In order to do that, we need to learn more about how the immune system interacts with brain tumors and what the brain tumor is doing to evade the detection by your immune system. This has been done to some degree in adult patients and specifically in adult high-grade gliomas, which are very difficult to treat, but actually very little has been done in the pediatric realm. And so we envision Lurie Children's, Stanley Manne and Northwestern as being a national or even global site for immune target detection. So what we want to do is create a library database of these pediatric brain tumors and what type of immune cells are found in them, how do the immune cells interact with these tumors, how are these tumors hiding from the immune system. And if we can develop a database and a repository of that information, then we're hoping that other sites can use our information to create drugs that can help activate the immune system or to turn on certain blood cells that might help fight these cancers. And I think we have the patient availability here and we have the laboratory space and the scientists to help make that work. And so we are in the process of getting this off the ground. We've already enrolled over 50 patients with various types of brain tumors and we're examining the immune composition of those tumors. And as we get more patients enrolled and we get more data, we can start offering more detailed maps of how these tumors look from an immune standpoint.

Maggie McKay: That is amazing. I can hear the enthusiasm in your voice. It just sounds amazing. How has your field advanced from 10, 20 years ago? What does the future hold?

Dr. Michael DeCuypere: Actually, a lot has happened in the past, even five to ten years, to be honest; twenty years, definitely. But there's been a molecular sort of revolution in the diagnosis and classification of pediatric brain tumors specifically, but all brain tumors in general. And by that, I mean, we've discovered through the analysis of DNA and RNA from these tumors of hundreds and hundreds of patients that certain tumors that we thought represented a single disease entity actually represent several within the umbrella of type of tumor, so to speak. And so nowadays, when we take out a brain tumor and we have the tissue, not only are we looking at it under a microscope traditionally as a pathologist would, but that pathologist now is doing genomic analysis, proteomic analysis, DNA, you know, methylated DNA analysis on these tumors. And we're finding that there are, you know, several varieties of malignant brain tumors where we thought there were just a few before. And even in my short career in neurosurgery to date, the names of tumors are changing because we realized that we had misnamed them before. And then, we've got more information now to look at their lineage and how they were formed and the tissues that they come from. And I think this is only going to get more specific as time goes on. I think the importance of that is with that information, that molecular revolution in brain tumor diagnosis, it has allowed us to develop what we consider targeted therapies. So therapies that can target very specific molecular pathways that these tumors utilize to grow and divide uncontrollably. And for a handful of brain tumor diagnoses, it has really revolutionized chemotherapy and the survival of these tumors. And so even in the past 10 years, we have really advanced the survival of a handful of tumors to 80%, 90%, which is amazing for a malignant brain tumor. Unfortunately, there are a few tumors that are still quite lethal and their diagnosis is a terrible thing. And those are the tumors that we're working diligently on to try to harness all the science that we can to develop new therapies and ways to diagnose and treat these tumors. So we definitely have a ways to go, but it's amazing just in my short career how far we've come.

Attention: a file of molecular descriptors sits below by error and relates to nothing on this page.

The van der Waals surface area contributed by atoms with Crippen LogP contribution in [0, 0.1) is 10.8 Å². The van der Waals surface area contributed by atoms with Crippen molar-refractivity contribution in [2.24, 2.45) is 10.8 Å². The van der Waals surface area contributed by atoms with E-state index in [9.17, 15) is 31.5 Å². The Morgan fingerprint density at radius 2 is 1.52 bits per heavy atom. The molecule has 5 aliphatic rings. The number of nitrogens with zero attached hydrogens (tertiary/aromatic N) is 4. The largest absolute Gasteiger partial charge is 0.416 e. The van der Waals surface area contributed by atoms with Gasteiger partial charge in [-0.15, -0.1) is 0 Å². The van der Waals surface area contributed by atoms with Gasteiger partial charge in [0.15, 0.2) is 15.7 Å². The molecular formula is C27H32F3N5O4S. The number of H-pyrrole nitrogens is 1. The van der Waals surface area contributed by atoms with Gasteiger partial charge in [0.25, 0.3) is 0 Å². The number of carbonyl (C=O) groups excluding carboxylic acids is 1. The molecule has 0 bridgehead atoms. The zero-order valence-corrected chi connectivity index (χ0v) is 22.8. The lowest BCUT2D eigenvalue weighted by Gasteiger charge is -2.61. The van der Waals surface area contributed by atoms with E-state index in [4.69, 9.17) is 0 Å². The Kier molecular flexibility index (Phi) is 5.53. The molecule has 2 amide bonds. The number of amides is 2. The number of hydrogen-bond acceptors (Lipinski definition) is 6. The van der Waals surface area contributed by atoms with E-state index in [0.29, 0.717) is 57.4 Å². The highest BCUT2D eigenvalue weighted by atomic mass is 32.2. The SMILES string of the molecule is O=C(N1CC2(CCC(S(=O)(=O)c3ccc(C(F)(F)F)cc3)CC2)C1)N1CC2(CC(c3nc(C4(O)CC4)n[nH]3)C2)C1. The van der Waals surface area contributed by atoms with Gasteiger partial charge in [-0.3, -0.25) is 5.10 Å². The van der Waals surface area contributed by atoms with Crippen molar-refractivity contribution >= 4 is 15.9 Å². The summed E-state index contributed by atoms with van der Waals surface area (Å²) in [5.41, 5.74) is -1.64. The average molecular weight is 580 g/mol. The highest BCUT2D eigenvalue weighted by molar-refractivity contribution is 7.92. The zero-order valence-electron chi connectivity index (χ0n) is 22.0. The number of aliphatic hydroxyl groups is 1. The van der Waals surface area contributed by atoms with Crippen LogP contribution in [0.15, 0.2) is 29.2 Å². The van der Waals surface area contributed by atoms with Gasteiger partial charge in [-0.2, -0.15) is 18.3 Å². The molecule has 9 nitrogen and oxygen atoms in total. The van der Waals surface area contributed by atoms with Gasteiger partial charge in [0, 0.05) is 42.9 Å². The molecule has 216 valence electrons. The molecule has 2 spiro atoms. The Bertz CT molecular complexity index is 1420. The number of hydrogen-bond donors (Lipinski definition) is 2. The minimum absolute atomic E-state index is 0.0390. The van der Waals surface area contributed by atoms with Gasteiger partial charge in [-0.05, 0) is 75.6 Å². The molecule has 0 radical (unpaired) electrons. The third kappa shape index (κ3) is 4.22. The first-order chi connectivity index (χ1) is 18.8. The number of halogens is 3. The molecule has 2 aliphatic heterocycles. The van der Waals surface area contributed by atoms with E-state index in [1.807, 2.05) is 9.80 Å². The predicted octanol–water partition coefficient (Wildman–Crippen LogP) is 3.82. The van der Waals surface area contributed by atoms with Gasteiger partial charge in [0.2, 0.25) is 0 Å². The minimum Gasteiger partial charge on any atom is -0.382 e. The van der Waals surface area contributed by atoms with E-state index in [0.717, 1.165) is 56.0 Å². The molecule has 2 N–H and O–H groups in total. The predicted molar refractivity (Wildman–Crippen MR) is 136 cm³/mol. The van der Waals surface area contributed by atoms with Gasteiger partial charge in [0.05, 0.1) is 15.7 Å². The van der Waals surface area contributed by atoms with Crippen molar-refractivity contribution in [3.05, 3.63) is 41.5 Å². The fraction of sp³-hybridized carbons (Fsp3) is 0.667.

Maggie McKay: It sounds like there's a lot of encouraging news in here. So what gives you hope for pediatric patients with brain tumors?

Dr. Michael DeCuypere: You know, the thing about operating on children that is most gratifying to me is to see a child go through so much surgery, chemotherapy, radiation, and to see them come out on the other side. And it's like one of those things that, you know, if you watch a child go from beginning through all of this, it's like a life-changing thing to see. Here at Lurie, we have a bell in the oncology department and when a child has completed their therapy, meaning that they're done, they're in remission, they have no disease, they can go over and they ring the bell and it really like brings tears to your eyes because they're so brave. And, you know, I always think to myself, "Wow. I don't know if I could do that." There's this young child who's come so far. It's amazing that they just don't give up and that's super inspiring to me and it's why I get out of bed in the morning and come do what I do.

Maggie McKay: I'm going to get tears just hearing about that bell, doctor. My goodness. But I love that they do that. Dr. DeCuypere, this has been not only fascinating and educational, but so hopeful. We appreciate you sharing your time and your expertise. And thank you so much for your important work and your continued research for children with pediatric brain tumors.

Dr. Michael DeCuypere: It's been great. It's my pleasure. Thank you very much.

Maggie McKay: Thank you so much. To learn more, go to luriechildrens.org/neurosurgery or make an appointment by calling 1-800-KIDS-DOC. If you found this podcast helpful, please share it on your social channels and check out the full podcast library for topics of interest to you. Thank you for listening to Precision: Perspectives on Children's Surgery, the podcast from Lurie Children's Hospital. I'm your host, Maggie McKay. Be well.